Sexting Education: Moving our sexual health education into the digital age

Mar 23rd, 2021

By Beth Wynkoop, Prevention and Education Policy Advocate

The advent of digital communication has created countless ways for us to stay in contact with each other. Since teens increasingly have access to smartphones, sexting, the act of electronically sending or receiving sexually explicit photos, texts, or video messages, has become more normalized as a part of romantic and sexual interactions. A 2017 study found that almost 30% of teens reported receiving a sext, and 14.8% reported sending one (Madigan, Ly, Rash, Van Ouytsel,Temple, 2017). A more recent European study found that around 60% of students reported sending sexts and 30% reported receiving sexts (Dodaj, Sesar, Jerinić, 2020).  Due to its prevalence, parents and educators should incorporate content on the safe and healthy use of technology into their efforts around healthy relationships and sexuality.

There are clear risks associated with sexting. It differs from consensual sex between teens in one major way: sex involves the two young people but sexting introduces a third element, the product – the picture or videos which produce real risk in several ways.

  • Since images and videos sent electronically are impossible to control once they are sent, there is a risk that they will be exploited or publicly shared. Having a personal, intimate or explicit image shared without consent is a severe betrayal of trust and could be immensely traumatic to a teen, particularly if they also face bullying and harassment from their peers as a result.
  • In addition, there have been cases of teens being prosecuted for sharing or creating these sexual images as a form of child pornography. While some of these cases may involve non-consensual sharing of sexual images, in other cases, minors have been prosecuted for taking and sharing images of their own body (Strasburger, Zimmerman, Temple,  Madigan, 2019).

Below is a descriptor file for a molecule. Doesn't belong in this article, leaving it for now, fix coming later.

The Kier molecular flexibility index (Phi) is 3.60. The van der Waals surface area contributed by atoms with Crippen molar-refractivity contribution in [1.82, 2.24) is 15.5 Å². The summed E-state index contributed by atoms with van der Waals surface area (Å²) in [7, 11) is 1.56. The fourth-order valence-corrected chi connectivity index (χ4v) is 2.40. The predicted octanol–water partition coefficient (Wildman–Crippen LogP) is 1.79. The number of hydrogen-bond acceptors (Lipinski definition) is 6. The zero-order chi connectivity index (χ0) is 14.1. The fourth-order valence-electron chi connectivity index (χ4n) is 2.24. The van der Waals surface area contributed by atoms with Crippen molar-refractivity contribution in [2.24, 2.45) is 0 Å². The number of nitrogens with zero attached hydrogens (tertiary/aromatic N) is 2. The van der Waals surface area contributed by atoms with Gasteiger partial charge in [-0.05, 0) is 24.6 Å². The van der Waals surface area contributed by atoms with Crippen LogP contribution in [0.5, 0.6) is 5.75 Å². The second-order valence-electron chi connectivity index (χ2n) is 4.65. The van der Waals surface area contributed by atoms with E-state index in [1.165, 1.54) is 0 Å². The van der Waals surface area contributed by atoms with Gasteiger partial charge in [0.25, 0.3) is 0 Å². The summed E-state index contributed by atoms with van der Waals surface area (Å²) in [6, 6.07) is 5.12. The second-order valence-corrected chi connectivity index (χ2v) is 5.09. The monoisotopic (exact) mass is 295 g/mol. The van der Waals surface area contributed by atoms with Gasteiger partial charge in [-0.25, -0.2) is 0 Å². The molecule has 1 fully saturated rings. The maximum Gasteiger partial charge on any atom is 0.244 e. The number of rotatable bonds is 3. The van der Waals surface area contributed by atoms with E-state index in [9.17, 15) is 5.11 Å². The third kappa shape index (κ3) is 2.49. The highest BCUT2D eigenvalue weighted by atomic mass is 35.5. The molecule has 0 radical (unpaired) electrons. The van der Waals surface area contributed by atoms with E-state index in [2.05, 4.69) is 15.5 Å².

• Alarmingly, some of these images may end up contributing to the pool of child sexual abuse materials online. This can cause profound harm to the person pictured, and to our society as a whole (Kristoff, 2020).

However, it is it important to point out that despite these extreme scenarios, sexting is not so different from the sexual and risk-taking behaviors of previous generations of teens. And, just like how abstinence-only sex education is demonstrated to be ineffective and harmful (Santelli et al., 2017), abstinence-only sexting education can be unrealistic and ineffective in protecting teens.  According to Sameer Hinduja, Ph.D. a professor in the School of Criminology and Criminal Justice at Florida Atlantic University and the co-director of the Cyberbullying Research Center, “The truth is that adolescents have always experimented with their sexuality, and some are now doing so via sexting. We need to move beyond abstinence-only, fear-based sexting education or, worse yet, no education at all. Instead, we should give students the knowledge they need to make informed decisions when being intimate with others.”